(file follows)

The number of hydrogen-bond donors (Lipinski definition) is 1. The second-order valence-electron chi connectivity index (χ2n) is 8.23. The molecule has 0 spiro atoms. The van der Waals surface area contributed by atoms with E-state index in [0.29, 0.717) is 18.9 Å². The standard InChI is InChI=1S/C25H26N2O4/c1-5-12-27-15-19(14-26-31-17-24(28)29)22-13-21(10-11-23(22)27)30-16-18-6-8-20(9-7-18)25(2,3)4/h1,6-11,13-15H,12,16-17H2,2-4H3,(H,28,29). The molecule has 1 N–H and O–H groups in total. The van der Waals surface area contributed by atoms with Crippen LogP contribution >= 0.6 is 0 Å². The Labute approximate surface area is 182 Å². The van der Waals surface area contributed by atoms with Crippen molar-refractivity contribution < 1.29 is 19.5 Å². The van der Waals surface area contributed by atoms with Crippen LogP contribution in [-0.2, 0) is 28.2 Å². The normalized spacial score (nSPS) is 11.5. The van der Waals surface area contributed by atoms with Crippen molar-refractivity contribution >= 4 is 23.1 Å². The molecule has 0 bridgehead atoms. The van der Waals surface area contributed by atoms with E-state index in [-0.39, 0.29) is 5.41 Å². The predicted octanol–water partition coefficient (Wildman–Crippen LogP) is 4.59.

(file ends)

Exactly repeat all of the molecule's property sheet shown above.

The number of hydrogen-bond donors (Lipinski definition) is 1. The second-order valence-electron chi connectivity index (χ2n) is 8.23. The molecule has 0 spiro atoms. The van der Waals surface area contributed by atoms with E-state index in [0.29, 0.717) is 18.9 Å². The standard InChI is InChI=1S/C25H26N2O4/c1-5-12-27-15-19(14-26-31-17-24(28)29)22-13-21(10-11-23(22)27)30-16-18-6-8-20(9-7-18)25(2,3)4/h1,6-11,13-15H,12,16-17H2,2-4H3,(H,28,29). The molecule has 1 N–H and O–H groups in total. The van der Waals surface area contributed by atoms with Crippen LogP contribution >= 0.6 is 0 Å². The Labute approximate surface area is 182 Å². The van der Waals surface area contributed by atoms with Crippen molar-refractivity contribution < 1.29 is 19.5 Å². The van der Waals surface area contributed by atoms with Crippen LogP contribution in [-0.2, 0) is 28.2 Å². The normalized spacial score (nSPS) is 11.5. The van der Waals surface area contributed by atoms with Crippen molar-refractivity contribution >= 4 is 23.1 Å². The molecule has 0 bridgehead atoms. The van der Waals surface area contributed by atoms with E-state index in [-0.39, 0.29) is 5.41 Å². The predicted octanol–water partition coefficient (Wildman–Crippen LogP) is 4.59.